Level of concern: Low

Torrey was his first tournament in two months, and he wasn't particularly sharp from tee to green. Then again, he doesn't have a top-20 finish at Torrey in seven tries. Why doesn't he begin his year elsewhere? 


Level of concern: Medium-Low 

His Friday 76 on the North Course came out of nowhere; in 26 prior rounds, he averaged 68.77 and had only one over-par score (73). It continued the strained relationship between Lefty and his hometown event, which he has won three times but not in the past 15 years. The South Course was renovated in 2003 by Rees Jones, who wanted to beef up the course in advance of the U.S. Open; Phil has seriously contended there only once since. Throw in his failed bid to redo the North Course – he was a victim of head-scratching politics – and you get the sense that all of those warm, fuzzy feelings are gone. This week’s Phoenix Open – another event in which Mickelson has enjoyed success – should serve as a more accurate barometer of his uneven game.

8. Jordan Spieth’s first visit to Singapore turned out to be much more extensive than a simple brand-building trip. 

His agent doubled as his caddie. Multiple weather delays led to early mornings and long days. And finally, on Sunday, while lining up a make-or-break 5-footer on the last, the horn blew for the final time. Spieth couldn’t hide his disgust as he walked off the green, knowing that it meant another night in Singapore – and one less night at home, before he continues his busy early-season schedule at Pebble Beach and Riviera. 

Despite earning some extra cash for the trip to Singapore – and it was reported that he received a $1.3 million appearance fee – Spieth admitted that his world tour came at a cost.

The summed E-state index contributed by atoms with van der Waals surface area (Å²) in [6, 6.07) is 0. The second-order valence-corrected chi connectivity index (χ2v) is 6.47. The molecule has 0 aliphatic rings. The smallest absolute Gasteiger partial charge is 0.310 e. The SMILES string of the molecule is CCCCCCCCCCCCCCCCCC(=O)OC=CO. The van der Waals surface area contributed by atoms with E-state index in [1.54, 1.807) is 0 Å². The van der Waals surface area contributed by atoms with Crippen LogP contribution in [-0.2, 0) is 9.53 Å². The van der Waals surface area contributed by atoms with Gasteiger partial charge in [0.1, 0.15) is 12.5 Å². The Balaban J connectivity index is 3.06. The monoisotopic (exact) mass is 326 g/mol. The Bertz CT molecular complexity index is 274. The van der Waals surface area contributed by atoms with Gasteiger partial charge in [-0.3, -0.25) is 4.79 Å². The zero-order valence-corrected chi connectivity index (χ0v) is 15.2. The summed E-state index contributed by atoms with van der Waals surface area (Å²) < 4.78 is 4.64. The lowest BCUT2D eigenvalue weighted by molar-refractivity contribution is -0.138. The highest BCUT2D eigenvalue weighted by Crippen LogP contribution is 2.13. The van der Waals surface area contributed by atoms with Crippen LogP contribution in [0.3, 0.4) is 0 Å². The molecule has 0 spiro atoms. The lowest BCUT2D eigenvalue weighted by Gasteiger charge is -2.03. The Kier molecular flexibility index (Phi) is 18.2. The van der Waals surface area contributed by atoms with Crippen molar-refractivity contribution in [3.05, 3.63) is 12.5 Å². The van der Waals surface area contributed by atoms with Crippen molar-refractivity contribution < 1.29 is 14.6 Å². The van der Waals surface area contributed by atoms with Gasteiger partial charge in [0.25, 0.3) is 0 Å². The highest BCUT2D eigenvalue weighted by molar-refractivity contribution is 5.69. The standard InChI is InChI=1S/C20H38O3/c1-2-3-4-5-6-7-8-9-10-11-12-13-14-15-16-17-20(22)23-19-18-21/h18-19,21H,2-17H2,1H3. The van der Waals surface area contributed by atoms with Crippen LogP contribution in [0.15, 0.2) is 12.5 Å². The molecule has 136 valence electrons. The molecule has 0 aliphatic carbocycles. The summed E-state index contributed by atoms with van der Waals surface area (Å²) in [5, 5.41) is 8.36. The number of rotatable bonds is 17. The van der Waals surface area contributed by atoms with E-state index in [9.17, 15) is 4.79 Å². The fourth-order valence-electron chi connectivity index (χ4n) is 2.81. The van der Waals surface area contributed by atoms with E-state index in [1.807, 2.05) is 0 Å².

"What I've learned," he said, "is that I won't bounce back and forth from the States over here as often as I did. It's just tough." 

At 22, he's already ahead of the learning curve. As usual. 

9. Perhaps, in retrospect, Dustin Johnson’s curious trend of weekend retreats started at the U.S. Open, where he handed the title to Spieth with a three-putt from 12 feet on the 72nd hole.

Is there scar tissue?

  • Because in his next start, at the Open Championship, where he held the halfway lead, he closed with back-to-back rounds of 75.
  • Because in his next start, at the WGC-Bridgestone, where he was tied for second heading into the weekend, he went 75-76 and disappeared.
  • Because at the end of the year, at the World Challenge, where he was four shots behind, he played the weekend in only 1 under and got lapped.
  • And because it happened again last week, at Torrey Pines, where he trailed by one, and then blew up with rounds of 74-80.